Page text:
Even in Tokyo, President Clark's inaugural address grabbed my attention. In October 2005, I was in the final year of a mission. Rexburg's open fields seemed more than a world away from Japan's concrete canyons. But our daughter Emily was a freshman at BYU-Idaho. She called to say, "You've got to read Presdient Clark's talk."
"I believe that at BYU-Idaho we must learn to use new technologies and develop methods, materials, programs, and concepts that not only can be applied to our students on and off our campus, but also can be effectively and efficiently applied by others across the Church and, indeed, across the world. I am convinced that this unversity is in this valley where our pioneer heritage is deeply ingrained, where the people are humble and faithful, so that we can be a proving ground of great fidelity for education that will bless the young people of the Church worldwide."
That image of Primary children all over the world--especially the third world--especially the third world--transported me. My thoughts shifted from the RExburg of my boyhood to a time and place equally far from Japan.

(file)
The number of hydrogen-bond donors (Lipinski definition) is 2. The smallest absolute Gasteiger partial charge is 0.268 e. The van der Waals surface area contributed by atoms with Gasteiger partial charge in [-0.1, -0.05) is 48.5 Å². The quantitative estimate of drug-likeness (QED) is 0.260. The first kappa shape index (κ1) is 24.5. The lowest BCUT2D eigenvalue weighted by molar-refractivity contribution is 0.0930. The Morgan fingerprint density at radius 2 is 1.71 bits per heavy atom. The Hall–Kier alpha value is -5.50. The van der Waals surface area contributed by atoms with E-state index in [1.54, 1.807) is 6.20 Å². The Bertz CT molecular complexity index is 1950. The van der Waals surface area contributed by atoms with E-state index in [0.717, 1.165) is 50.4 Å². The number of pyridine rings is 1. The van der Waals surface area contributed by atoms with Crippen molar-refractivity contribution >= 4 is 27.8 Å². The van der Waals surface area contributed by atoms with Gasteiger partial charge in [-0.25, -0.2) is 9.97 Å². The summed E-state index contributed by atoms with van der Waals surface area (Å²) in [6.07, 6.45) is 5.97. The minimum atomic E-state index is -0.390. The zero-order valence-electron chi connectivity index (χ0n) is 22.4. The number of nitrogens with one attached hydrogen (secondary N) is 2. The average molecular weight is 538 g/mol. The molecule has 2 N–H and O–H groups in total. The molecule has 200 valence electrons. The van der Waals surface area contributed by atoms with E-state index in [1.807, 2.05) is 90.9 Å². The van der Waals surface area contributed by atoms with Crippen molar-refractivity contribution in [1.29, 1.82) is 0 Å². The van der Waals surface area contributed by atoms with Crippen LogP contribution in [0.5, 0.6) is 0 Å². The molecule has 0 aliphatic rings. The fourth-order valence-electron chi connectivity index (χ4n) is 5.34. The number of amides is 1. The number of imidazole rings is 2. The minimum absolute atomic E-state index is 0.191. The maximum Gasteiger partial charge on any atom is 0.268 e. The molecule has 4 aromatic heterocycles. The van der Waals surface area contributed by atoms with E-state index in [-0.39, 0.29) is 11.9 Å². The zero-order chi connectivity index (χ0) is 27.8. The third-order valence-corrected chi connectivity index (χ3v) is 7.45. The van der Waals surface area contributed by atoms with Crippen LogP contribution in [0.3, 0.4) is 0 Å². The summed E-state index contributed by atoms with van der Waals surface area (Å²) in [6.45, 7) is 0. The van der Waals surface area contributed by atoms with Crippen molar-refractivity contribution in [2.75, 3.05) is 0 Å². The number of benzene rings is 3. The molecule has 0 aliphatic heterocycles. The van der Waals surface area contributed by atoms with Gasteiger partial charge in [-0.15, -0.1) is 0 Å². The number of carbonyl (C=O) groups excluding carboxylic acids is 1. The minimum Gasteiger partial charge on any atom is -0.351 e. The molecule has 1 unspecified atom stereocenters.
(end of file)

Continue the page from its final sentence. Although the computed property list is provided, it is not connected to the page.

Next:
Seen from the Mountain Top: Satellite Dishes in the Slum
In the fall of 1998, I visited South American in search of prospective Master's of Business Administration (MBA) students. Generous donors to BYU's Marriott School of Management had created a special scholarship for applicants who would pledge to return to their home countries after graduating. The program had already produced many such graduates; they, were building up the Church through service not only in wards and stakes but also in prominent positions in business, education, and government.
"The people can lay bricks by themselves, but they have to pay a technician to realign the dish."